Asa Lord’s market opened in 1826, and he probably could have had plenty of customers just from his own relatives. Fifteen generations of the Lord family are buried in the Old Burying Ground across High Street. The store served as a de facto neighborhood community center, where people would sit out front and chat. In the 20th Century it was T. H. Lord’s store. It was said that when Lord’s Store closed in 1930 old stock was piled throughout the upstairs stockroom in “the wildest confusion” with goods dating back to before the Civil War. In the book “Ipswich Yesterday,” Alice Keenan reported that the store was closed in order to accommodate a gasoline station. “There was a great deal of objection to the gasoline station from the abuttors…eventually the proponents gained their way and Lords Square began its slow slide into rampant commercialism.” Old traditions die hard, and men from the town continued to stop in and chat in the Esso service station.
This old photo above is from the first half of the 20th Century soon after Asa Lord’s Store was demolished. Three buildings remain today: the old firehouse on the far right, the former Marcorelle’s Store on the far left, and the Paine School in the middle. Asa Lord’s store faced High Street and would have been approximately where the traffic island is now, and had already been split apart and moved to two separate locations as residences. The Prime service station sits today in the triangular patch between the two trees. The two buildings between the right tree and the old fire station on the far right are gone. The chimneys on the large two-story Georgian house that sat at 1 Linebrook Road in 1994 can be seen over the roof of the smaller house that was demolished to build the building that is now a laundromat.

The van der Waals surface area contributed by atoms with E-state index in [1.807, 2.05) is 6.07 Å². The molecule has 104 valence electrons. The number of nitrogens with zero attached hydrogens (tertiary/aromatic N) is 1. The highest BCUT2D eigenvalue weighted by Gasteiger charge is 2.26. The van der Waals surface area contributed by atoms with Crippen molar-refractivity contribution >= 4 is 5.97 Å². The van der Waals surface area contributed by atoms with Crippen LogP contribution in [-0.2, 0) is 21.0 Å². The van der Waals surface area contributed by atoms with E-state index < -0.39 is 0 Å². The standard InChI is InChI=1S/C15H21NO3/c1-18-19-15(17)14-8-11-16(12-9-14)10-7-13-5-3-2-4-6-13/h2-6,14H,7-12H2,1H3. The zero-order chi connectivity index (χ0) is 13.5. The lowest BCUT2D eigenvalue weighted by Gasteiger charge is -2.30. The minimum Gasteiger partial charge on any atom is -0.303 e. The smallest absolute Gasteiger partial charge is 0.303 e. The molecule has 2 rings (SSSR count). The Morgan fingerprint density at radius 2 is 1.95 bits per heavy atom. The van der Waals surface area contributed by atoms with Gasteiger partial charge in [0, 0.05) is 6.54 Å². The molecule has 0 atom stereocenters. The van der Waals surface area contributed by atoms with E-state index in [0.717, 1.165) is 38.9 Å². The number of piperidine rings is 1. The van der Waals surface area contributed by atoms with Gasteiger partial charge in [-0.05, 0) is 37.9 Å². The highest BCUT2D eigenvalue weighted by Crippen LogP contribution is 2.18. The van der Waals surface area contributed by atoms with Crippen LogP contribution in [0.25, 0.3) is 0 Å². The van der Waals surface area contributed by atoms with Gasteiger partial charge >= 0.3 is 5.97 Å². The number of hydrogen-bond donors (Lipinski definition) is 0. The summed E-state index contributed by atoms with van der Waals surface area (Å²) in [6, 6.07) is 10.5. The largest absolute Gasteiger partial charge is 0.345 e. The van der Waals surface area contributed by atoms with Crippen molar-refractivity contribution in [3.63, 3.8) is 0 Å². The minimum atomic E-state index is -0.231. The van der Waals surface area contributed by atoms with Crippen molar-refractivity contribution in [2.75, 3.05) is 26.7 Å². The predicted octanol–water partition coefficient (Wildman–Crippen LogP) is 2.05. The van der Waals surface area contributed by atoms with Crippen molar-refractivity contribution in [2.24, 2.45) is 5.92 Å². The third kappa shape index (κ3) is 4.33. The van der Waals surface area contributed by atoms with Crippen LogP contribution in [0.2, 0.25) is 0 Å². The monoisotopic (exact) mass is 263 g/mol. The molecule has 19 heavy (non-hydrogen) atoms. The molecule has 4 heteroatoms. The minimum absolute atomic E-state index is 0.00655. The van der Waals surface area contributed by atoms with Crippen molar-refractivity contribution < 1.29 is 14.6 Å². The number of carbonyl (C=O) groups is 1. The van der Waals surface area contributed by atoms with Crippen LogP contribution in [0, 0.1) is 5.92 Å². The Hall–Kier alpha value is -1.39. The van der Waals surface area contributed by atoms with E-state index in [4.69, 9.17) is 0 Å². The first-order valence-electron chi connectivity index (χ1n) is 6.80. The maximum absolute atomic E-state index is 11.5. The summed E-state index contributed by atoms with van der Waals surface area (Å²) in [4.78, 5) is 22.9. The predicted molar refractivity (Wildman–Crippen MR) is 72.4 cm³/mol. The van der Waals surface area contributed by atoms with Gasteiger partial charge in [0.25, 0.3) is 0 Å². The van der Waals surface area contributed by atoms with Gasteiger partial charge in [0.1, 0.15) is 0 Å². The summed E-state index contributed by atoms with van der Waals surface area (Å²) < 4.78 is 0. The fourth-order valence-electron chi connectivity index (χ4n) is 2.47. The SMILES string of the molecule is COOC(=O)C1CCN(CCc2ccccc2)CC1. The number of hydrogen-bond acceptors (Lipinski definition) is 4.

The French Canadian Marcorelle Brothers also operated a store at Lords Square in a building constructed in 1872. That building is still in use today, looking quite attractive on Short Street behind the service station. The 1872 map indicates a building at this location under the name L. Caldwell.
Across from Asa Lord’s at the current location of Dunkin Donuts was a grocery. Norman James Bowles moved from Boyleston, N.S. and adopted the local spelling Bolles. He married into the Lord family and ran this grocery store. Clement Bowles ran the store after his brother’s death. By the time of its closing in the early 1900’s it was known as Burnham’s Grocery. It was demolished to build a Sunoco station in 1930, which became a Richdale and is now Dunkin Donuts.
To the left of it still stands the former Lords Square fire station. The empty yellow building between Dunkin Donuts and the laundromat was constructed between 1865 and 1872. Despite its neglected appearance and the boxy additions it once served as one of the town’s three fire stations, housing engine #2, the hand tub Neptune. The other two companies were on Warren Street and in the Candlewood neighborhood. The fire station had a bell tower in the front and a tall hose-drying tower in the rear.
Street names have been updated in the 1832 and 1872 maps.The primary difference is that Central Street has been created, originally ending at Liberty Street before the intersection was redesigned.
The sped-up video below was created by Mark Pappas